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Website aiming to prevent suicides by early intervention welcomed by Premier's national Christian helpline

by Donna Birrell

A new online tool aimed at tackling the increase in suicide and self-harm has been launched today.

The browser, known as Ripple, recognises harmful web searches and intervenes to help prevent individuals from taking their own life. was set up by Alice Hendy, whose brother took his own life after researching methods online.

Jonathan Clark who runs Premier Lifeline, the national Christian helpline, welcomes the idea:

"I've been looking at this and I think it's a brilliant idea. It's the whole thing about trying to intervene at the point where if someone is searching, then this search engine picks it up and alerts and actually does something to try to say to people 'you are at this stage. There's a need to help you, there's a need to actually intervene.' And the aim is to save lives through innovative online intervention.

"Often, if you can intervene, you can actually help that person stop what is happening. And so one of the key things is intervention - trying to be there, trying to offer something at that time of need."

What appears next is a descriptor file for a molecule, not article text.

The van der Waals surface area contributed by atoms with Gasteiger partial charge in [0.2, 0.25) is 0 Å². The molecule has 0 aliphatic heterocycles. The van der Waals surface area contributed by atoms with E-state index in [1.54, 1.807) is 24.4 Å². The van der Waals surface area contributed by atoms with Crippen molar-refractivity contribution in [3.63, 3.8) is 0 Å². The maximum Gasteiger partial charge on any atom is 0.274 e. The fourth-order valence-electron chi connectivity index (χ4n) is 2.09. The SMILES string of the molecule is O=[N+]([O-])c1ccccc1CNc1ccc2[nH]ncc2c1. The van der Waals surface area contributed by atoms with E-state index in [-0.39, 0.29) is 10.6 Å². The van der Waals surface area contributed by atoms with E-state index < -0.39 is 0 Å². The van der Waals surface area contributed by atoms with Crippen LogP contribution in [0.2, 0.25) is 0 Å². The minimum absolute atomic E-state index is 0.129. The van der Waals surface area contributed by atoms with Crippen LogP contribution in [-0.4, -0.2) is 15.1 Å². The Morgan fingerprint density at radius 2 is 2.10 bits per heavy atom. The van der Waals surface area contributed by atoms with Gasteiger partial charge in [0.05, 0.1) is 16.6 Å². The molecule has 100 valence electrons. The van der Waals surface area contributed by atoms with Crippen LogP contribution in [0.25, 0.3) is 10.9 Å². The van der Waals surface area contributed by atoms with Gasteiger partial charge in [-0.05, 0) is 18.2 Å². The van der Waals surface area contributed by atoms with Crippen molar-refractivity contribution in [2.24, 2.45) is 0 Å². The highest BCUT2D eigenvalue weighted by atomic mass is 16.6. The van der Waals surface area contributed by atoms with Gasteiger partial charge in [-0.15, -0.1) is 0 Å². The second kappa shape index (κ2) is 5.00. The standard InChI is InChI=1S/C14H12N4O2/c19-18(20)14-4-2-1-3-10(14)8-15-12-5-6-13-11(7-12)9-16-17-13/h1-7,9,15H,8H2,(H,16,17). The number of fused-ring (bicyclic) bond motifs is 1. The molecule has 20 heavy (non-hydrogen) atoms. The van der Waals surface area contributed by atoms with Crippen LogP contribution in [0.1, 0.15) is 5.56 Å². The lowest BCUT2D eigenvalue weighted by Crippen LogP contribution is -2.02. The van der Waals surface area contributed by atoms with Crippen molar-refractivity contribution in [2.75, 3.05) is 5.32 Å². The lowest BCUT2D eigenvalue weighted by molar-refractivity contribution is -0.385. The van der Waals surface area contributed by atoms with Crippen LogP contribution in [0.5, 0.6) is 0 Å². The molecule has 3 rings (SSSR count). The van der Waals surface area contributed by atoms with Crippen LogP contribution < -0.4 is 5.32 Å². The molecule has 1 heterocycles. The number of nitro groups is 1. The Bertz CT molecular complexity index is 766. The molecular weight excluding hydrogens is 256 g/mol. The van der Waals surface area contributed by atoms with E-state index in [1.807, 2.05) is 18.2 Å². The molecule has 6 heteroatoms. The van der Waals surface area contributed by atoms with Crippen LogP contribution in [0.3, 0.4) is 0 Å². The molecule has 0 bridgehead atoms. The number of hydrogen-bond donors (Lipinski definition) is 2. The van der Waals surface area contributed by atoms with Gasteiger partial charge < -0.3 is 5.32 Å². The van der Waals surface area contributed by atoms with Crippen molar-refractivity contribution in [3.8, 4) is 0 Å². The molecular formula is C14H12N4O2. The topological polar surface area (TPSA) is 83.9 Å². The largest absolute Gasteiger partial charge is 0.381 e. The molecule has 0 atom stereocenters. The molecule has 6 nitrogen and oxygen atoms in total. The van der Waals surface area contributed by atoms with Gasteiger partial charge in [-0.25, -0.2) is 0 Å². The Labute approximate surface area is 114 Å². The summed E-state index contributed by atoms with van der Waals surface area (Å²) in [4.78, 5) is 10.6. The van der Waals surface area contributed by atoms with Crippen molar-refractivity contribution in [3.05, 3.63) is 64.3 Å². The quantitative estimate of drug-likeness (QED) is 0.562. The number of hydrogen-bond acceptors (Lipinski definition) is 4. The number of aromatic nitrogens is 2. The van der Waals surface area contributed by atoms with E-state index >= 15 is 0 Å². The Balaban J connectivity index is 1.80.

The World Health Organisation says more than 700,000 people a year take their own lives every year and internet searches for suicide methods are up by more than 50 percent from January 2019, according to data from Semrush.

Jonathan Clark says Premier Lifeline is also experiencing an increase in the number of callers:

"Over the last 18 months, we have gone through the most horrendous situation in people's lives through the pandemic. And what's happened is that we've had a lot of isolation or loss and loneliness. 

"With Lifeline the number of calls we're getting has gone up, the intensity of the calls has gone up. And people have really struggled, in addition to those who already have mental health issues.

"What we can do is look out for people. Yes, we can pray for people, but often what we're really looking for is a change.

"The pandemic itself, the fear, the anxiety, the disruption to life has also made a lot of other people struggle. In people's attitudes, in how they relate to us, in how they relate to things they would normally enjoy. It may be indicative of a depression, it may be indicative of the fact that something is really building up inside and they need to express it. 

"So, the good thing that we can do is be there for them. Give them a safe space, whether that's as an individual or as local churches, and it's certainly what we at Lifeline hope to do."

And you can contact Premier Lifeline confidentially, free of charge, every day of the year between 9am and midnight on 0300 111 0101.

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